Noting that the formulation was not protected by patent in India, and and the US based patent had expired, the Court said that a passing off claim without patent protection could not be entertained.

The Court also said that the passing off claim with regard to the brand name was unfounded as the restraint on use was being sought with respect to property that the Plaintiffs did not own in the first instance.

  1. Reliefs claimed do not enforce individual civil rights

The Court said that the reliefs claimed of permanent injunction are governed by the Specific Relief Act, 1963 and fall in the genre of specific relief. Section 4 of the said Act provides that specific relief can be granted only for the purpose of enforcing individual civil rights and not for the mere purpose of enforcing a penal law.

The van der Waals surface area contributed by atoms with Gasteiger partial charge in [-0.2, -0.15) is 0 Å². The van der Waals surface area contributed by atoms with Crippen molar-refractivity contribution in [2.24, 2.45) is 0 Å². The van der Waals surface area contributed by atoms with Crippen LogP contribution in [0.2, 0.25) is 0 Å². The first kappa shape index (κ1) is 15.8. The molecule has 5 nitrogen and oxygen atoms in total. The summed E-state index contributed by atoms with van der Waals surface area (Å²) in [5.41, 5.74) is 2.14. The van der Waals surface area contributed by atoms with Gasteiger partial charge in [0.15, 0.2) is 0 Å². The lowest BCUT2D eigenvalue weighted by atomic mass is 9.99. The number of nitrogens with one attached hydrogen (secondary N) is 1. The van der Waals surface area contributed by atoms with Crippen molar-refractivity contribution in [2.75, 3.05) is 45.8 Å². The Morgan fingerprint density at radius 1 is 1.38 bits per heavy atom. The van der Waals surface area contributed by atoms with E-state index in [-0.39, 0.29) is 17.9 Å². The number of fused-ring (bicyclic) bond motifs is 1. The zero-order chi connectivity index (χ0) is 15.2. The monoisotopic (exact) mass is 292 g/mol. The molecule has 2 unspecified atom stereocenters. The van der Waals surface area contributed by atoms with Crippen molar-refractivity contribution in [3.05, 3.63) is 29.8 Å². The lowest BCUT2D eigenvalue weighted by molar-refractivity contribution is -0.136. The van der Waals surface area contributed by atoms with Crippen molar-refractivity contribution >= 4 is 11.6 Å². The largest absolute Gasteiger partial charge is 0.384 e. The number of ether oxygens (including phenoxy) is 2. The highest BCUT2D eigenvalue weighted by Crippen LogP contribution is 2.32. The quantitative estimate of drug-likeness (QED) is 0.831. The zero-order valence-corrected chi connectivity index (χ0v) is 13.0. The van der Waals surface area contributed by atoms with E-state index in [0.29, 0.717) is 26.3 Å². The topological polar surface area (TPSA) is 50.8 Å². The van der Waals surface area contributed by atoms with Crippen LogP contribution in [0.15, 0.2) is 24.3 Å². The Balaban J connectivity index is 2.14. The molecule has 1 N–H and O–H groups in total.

The Court said that the reliefs claimed by the Plaintiffs do not enforce individual civil rights. The Court further said that the Plaintiffs' contentions that the Defendants are causing injury to the public, was in public interest and without any personal right. Thus, the Plaintiffs have no personal cause of action. Since the Plaintiffs have not been able to show breach of any individual civil right, the Court said that an injunction against the Defendants cannot be granted.


In conclusion, the Court dismissed the suit for not disclosing any cause of action for the reliefs claimed. The Court said that, in the absence of a patent in respect of De Simone Formulation, no right subsists with the Plaintiffs to restrain the Defendants from working the formulation or from claiming their product to be the same as the formulation.

The decision of the Court in  this case suggests that it has taken a position against protection of trade secrets. However, critical issues such as "breach of confidence" or "violation of a know-how agreement" were never raised to justify a proper debate on protection of trade secrets. It is likely that the decision will be appealed. Specifically, in light of the outcome before the US Court. As of now, it is interesting to see that a similar dispute before the US and the Indian Court, resulted in contrasting outcomes.